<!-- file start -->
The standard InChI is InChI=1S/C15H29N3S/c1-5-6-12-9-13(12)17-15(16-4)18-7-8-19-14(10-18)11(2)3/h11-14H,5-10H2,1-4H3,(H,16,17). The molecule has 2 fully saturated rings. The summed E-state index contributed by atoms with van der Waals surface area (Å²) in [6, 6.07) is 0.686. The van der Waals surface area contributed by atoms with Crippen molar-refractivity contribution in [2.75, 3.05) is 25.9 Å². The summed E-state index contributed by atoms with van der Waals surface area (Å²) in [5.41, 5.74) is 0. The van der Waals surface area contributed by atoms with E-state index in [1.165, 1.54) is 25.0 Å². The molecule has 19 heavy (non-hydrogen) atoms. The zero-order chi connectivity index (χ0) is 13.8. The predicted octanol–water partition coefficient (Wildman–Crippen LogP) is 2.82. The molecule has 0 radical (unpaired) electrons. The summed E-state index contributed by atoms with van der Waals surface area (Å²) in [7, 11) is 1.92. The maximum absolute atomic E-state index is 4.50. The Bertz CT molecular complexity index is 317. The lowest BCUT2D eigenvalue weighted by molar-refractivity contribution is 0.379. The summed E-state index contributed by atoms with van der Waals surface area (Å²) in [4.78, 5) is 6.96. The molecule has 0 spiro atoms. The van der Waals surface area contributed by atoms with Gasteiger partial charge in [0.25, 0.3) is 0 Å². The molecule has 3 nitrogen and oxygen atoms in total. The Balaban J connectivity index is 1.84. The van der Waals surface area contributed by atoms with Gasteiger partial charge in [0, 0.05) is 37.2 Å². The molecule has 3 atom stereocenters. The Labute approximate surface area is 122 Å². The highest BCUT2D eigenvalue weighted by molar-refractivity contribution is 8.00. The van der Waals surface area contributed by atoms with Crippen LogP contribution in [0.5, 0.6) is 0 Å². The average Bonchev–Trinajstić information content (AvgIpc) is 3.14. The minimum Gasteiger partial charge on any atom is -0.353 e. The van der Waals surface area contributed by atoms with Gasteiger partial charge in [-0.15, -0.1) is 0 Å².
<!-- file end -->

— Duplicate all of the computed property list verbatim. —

The standard InChI is InChI=1S/C15H29N3S/c1-5-6-12-9-13(12)17-15(16-4)18-7-8-19-14(10-18)11(2)3/h11-14H,5-10H2,1-4H3,(H,16,17). The molecule has 2 fully saturated rings. The summed E-state index contributed by atoms with van der Waals surface area (Å²) in [6, 6.07) is 0.686. The van der Waals surface area contributed by atoms with Crippen molar-refractivity contribution in [2.75, 3.05) is 25.9 Å². The summed E-state index contributed by atoms with van der Waals surface area (Å²) in [5.41, 5.74) is 0. The van der Waals surface area contributed by atoms with E-state index in [1.165, 1.54) is 25.0 Å². The molecule has 19 heavy (non-hydrogen) atoms. The zero-order chi connectivity index (χ0) is 13.8. The predicted octanol–water partition coefficient (Wildman–Crippen LogP) is 2.82. The molecule has 0 radical (unpaired) electrons. The summed E-state index contributed by atoms with van der Waals surface area (Å²) in [7, 11) is 1.92. The maximum absolute atomic E-state index is 4.50. The Bertz CT molecular complexity index is 317. The lowest BCUT2D eigenvalue weighted by molar-refractivity contribution is 0.379. The summed E-state index contributed by atoms with van der Waals surface area (Å²) in [4.78, 5) is 6.96. The molecule has 0 spiro atoms. The van der Waals surface area contributed by atoms with Gasteiger partial charge in [0.25, 0.3) is 0 Å². The molecule has 3 nitrogen and oxygen atoms in total. The Balaban J connectivity index is 1.84. The van der Waals surface area contributed by atoms with Gasteiger partial charge in [0, 0.05) is 37.2 Å². The molecule has 3 atom stereocenters. The Labute approximate surface area is 122 Å². The highest BCUT2D eigenvalue weighted by molar-refractivity contribution is 8.00. The van der Waals surface area contributed by atoms with Crippen LogP contribution in [0.5, 0.6) is 0 Å². The average Bonchev–Trinajstić information content (AvgIpc) is 3.14. The minimum Gasteiger partial charge on any atom is -0.353 e. The van der Waals surface area contributed by atoms with Gasteiger partial charge in [-0.15, -0.1) is 0 Å².